Torrance: the goal of the atonement

This post concludes a series exploring T.F. Torrance in Plain English wherein Stephen D. Morrison presents nine key ideas in Thomas F. Torrance's Christocentric Trinitarian theology. For other posts in the series, click a number: 123456, 7, 8.

Last time we looked at Torrance's key idea of a threefold atonement. This time we'll explore his key idea that the goal of the atonement is union with Christ and participation in the Triune life of God.


For Torrance, the purpose and goal of the atonement---accomplished in and through the Son of God via his incarnation, life, death, resurrection and ascension---is not limited to the forgiveness of sin. Rather than a message about salvation away from something, the gospel, which proclaims the atonement, tells of salvation for the sake of union with Christ and participation in the love and life of the tri-personal God. Torrance puts it this way:
The mighty act of the incarnation... is at once the act of God's humiliation and the act of man's exaltation, for he who is such amazing grace descended to make our lost cause his own, ascended in accomplishment of his task, elevating man into union and communion with the life of God. (p. 211, quoting Torrance in Incarnation, p. 57)
Torrance thus views the gospel not merely as good news of an escape, but good news of a rescue---of our "returning home to the Father's embrace." Therefore, says Morrison, in proclaiming the gospel, our "emphasis must fall on our being saved into a new life with God, not merely from sin" (p. 211).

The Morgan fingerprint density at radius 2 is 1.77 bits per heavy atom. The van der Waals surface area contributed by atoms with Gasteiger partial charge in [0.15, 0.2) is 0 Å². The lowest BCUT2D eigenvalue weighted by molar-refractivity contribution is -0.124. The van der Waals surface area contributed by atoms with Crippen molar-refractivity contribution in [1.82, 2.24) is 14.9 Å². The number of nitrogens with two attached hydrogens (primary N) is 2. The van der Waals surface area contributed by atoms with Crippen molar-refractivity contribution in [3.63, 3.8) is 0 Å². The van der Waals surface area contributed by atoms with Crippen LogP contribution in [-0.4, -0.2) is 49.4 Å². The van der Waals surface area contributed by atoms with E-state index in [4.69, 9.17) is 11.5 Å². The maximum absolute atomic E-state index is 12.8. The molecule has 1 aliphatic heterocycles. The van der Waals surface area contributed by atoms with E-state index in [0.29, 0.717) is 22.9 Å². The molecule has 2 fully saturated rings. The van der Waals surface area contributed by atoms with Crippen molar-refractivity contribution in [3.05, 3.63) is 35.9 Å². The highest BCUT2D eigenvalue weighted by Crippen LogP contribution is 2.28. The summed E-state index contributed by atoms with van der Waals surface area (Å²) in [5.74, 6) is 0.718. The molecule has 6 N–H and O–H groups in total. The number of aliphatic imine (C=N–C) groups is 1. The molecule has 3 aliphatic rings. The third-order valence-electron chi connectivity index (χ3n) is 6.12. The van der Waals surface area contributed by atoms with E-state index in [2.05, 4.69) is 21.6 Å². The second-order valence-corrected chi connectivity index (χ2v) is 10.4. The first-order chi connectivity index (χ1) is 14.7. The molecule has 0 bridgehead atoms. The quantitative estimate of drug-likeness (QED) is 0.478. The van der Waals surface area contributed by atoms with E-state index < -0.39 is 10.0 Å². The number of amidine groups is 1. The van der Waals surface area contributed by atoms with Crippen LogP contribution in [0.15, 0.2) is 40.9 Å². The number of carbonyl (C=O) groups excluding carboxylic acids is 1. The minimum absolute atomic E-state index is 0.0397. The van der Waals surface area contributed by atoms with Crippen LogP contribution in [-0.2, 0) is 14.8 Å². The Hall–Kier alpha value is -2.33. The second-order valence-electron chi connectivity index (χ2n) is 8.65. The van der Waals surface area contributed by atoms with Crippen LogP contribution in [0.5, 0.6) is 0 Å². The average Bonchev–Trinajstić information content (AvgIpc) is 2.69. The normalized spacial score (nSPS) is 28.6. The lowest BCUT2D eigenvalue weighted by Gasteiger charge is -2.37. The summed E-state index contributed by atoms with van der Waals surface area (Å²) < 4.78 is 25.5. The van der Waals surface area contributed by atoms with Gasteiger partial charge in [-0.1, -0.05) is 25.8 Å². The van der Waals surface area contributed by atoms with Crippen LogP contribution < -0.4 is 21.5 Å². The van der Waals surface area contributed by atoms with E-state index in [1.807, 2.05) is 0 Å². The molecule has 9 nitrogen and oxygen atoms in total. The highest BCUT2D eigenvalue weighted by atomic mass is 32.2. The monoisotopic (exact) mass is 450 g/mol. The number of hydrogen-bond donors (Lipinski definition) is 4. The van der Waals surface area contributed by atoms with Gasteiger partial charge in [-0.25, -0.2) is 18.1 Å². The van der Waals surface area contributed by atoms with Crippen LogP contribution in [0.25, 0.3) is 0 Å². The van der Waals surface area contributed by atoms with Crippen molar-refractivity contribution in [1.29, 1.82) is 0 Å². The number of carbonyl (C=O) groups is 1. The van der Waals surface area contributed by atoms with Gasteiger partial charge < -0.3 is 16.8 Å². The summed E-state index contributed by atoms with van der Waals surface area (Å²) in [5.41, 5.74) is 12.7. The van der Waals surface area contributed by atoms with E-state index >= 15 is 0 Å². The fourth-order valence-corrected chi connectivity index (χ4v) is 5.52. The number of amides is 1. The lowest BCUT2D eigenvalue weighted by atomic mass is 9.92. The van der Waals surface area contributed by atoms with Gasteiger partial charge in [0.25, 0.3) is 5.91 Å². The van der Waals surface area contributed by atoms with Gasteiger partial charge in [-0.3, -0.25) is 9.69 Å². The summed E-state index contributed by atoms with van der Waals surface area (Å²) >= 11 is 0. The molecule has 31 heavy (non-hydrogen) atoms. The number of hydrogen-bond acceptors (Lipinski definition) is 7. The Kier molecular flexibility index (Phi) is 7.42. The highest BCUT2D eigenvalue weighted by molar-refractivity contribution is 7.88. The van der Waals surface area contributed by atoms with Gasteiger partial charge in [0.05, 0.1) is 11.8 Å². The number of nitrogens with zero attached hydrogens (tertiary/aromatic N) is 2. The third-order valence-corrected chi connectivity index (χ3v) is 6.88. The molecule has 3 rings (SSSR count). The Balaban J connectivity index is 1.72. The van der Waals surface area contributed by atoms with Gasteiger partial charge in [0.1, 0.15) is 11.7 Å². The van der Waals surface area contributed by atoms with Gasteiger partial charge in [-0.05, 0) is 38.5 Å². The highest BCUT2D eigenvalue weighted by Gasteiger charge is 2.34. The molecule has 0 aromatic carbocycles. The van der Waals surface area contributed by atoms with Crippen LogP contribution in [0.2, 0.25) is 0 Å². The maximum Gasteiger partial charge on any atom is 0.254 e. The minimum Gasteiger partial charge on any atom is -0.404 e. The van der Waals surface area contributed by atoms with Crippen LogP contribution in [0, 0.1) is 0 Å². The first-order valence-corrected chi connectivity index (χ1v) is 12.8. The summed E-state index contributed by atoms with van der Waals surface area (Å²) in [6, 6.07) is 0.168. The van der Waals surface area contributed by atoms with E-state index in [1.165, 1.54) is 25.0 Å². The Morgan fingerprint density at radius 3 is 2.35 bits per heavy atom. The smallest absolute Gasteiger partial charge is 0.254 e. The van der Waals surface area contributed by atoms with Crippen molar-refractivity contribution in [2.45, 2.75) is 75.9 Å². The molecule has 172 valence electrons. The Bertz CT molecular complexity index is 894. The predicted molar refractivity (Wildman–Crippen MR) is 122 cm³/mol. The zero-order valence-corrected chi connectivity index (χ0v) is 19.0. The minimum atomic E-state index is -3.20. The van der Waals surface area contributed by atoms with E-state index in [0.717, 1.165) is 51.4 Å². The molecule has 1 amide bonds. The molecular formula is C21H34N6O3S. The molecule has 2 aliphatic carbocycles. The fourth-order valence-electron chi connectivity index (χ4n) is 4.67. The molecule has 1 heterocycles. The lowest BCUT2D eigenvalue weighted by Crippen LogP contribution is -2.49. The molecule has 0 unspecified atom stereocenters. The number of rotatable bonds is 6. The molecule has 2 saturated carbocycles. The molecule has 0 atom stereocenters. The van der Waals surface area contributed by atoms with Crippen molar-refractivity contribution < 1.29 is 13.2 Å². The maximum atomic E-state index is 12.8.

The proclamation of this gospel of new life with God in Christ is grounded in the truth that Jesus himself is the gospel. Accepting the gospel is thus not primarily about gaining particular benefits--- it's about receiving Christ himself. Then, in union with Christ by the Spirit, we are given a share in all of Christ's benefits. By conforming our thinking to this Christ-centered, relational (what Torrance calls "onto-relational") understanding of the gospel, we then understand that
the "decision" the gospel calls us to consider is... not our own decision about God, but... God's decision about us, since it is Jesus Christ who has joined himself to us in the incarnation. When Torrance talks about union with God as the goal of the gospel [and so the atonement], he is not discussing anything that we decide to achieve in ourselves; this is the decision God has made for us. Our decision is then appropriated to his decision. (p. 212) 
For Torrance, what saves us is not our decision about Christ---not our act of faith---but the faith-filled obedience of Christ himself upon which we are summoned to cast all our reliance. In that way, Torrance teaches that our faith is our reliance upon Christ's faithfulness---our sharing in Jesus' own faith (see Incarnation, pp. 26-28).

Torrance teaches that union with Christ is not only the goal of the atonement, it is the means. Sadly, many Christian theologies miss this truth due to misunderstanding the vital importance of the biblical doctrine of the incarnation, which is fundamental to the Nicene (incarnational Trinitarian) faith Torrance strongly proclaims. Through the incarnation, a union (the hypostatic union to be precise) was forged between God and humanity in the person of the God-man Jesus Christ (one person, two natures). In forging that permanent union, the Son of God bowed low to assume our humanity unto himself, and humanity was thus exalted by being united, in Jesus, with the life and love of the Triune God. The incarnation thus accomplished what what theologians call the "divine exchange" (noted by Paul in 2 Corinthians 8:9, NRSV). Morrison comments: